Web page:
Scientists at the University of Luxembourg have engineered human brain tissue, created from stem cells. They think that this bioengineering can push the limits of their knowledge in biomedicine without having to use animals in lab testing. This edition of “Futuris” meets scientists around Europe who are not short of ideas about how to reach this goal.
Point of view
I genuinely believe it is not a question of "if", but "when".Bioengineer, JRC
The Luxembourg team has a mission. Their bio-artificial mini-brains
are studying new approaches to eventually develop new therapies against Parkinson’s disease. And not only that.
“These approaches are based on human stem cells. Most of these stem cells come from patients, so they are in some way specific to the disease itself. We hope that these approaches will help us replace animal testing in Parkinson’s research. We have some evidence that these systems represent the pathological process in a more realistic way than animal models do. So we think that we can indeed replace animal experiments with our approach. Not only replace them, but also to move the knowledge boundaries forward, and to obtain more meaningful results,” says Stem Cell Biologist Jens Schwamborn.
Many European research institutions are actively studying alternative methods to reduce or ideally replace animal experiments in the labs.
These alternative methods are typically based on either in-vitro systems or computer-based models.
Ispra, in Italy, is where these budding alternative methods are validated, with an eye on human safety. Scientists here for instance, have confirmed that in-vitro brain cells are indeed sensitive to toxic substances.
“These experiments allow us to understand how these brain cells work, and how neurons express their electric activity. It is also possible to measure the effect that toxic substances like pesticides, environmental polluting substances and herbicides have on neurons’ electrical activity. These systems, based on human cells, allow us to understand, in vitro, how all these mechanisms work, providing an alternative model to animal testing in the neuro-toxicology field,” says JRC Biologist Francesca Pistollato.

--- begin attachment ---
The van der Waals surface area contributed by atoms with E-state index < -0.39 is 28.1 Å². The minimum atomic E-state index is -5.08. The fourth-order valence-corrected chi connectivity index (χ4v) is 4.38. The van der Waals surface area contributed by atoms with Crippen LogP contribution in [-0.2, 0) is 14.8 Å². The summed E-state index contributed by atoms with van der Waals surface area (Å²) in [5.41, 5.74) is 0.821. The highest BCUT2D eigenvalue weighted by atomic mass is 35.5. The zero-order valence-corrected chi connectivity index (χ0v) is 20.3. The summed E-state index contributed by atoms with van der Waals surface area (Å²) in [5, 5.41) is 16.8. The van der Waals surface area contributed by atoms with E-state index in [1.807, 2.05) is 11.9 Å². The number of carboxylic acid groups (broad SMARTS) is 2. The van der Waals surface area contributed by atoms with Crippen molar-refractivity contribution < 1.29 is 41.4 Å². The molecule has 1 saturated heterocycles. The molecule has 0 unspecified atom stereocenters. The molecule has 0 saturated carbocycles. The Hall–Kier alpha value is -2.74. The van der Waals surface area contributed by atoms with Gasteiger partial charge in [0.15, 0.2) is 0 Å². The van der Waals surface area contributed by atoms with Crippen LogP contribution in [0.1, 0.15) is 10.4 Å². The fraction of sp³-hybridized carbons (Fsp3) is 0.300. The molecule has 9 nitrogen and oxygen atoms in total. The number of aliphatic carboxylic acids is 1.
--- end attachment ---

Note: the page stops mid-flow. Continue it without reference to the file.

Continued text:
Beside validation studies, scientists at the EU’s Joint Research Centre promote and guide the development of new animal-free tests, facilitate their uptake and provide databases on these alternative approaches.
“What is very important is of course the dialogue between the different parties. That there is a good discussion together about how we can ensure the quality, how we can ensure the reliability and robustness of these alternative methods without blocking innovation,” says JRC Bioengineer Maurice Whelan.
Back in Luxembourg, scientists at another lab are using bio-artificial human skin to study the eventual irritation effects of new cosmetic creams. Some of these experiments used to be done on rabbits.
“The skin of a rabbit is very different to human skin. And since we know we are capable of mimicking human skin by reproducing it in a laboratory, this is much, much more relevant. It is really human skin. Having done validation studies, comparing data from the animal with this model it makes total sense. It is much more reliable, much more reproducible and probably less expensive,” says the CEO of Atera Bart De Wever.
A combination of stricter legislation and changing social attitudes towards the use of animals in labs is creating a clear demand for faster, safer, reliable and affordable alternative methods.
Will these new methods ever completely replace animal tests?
“I genuinely believe it is not a question of “if”, but “when”. I think that we are making extremely good progress on a number of fronts. But there is still a lot to be done. These new technologies are not simply a replacement of an animal test. They are a new toolbox for being able to tackle research questions in a new way,” says Maurice Whelan.
New toolboxes in the medical field, researchers conclude, that need to be properly validated to further guarantee human safety.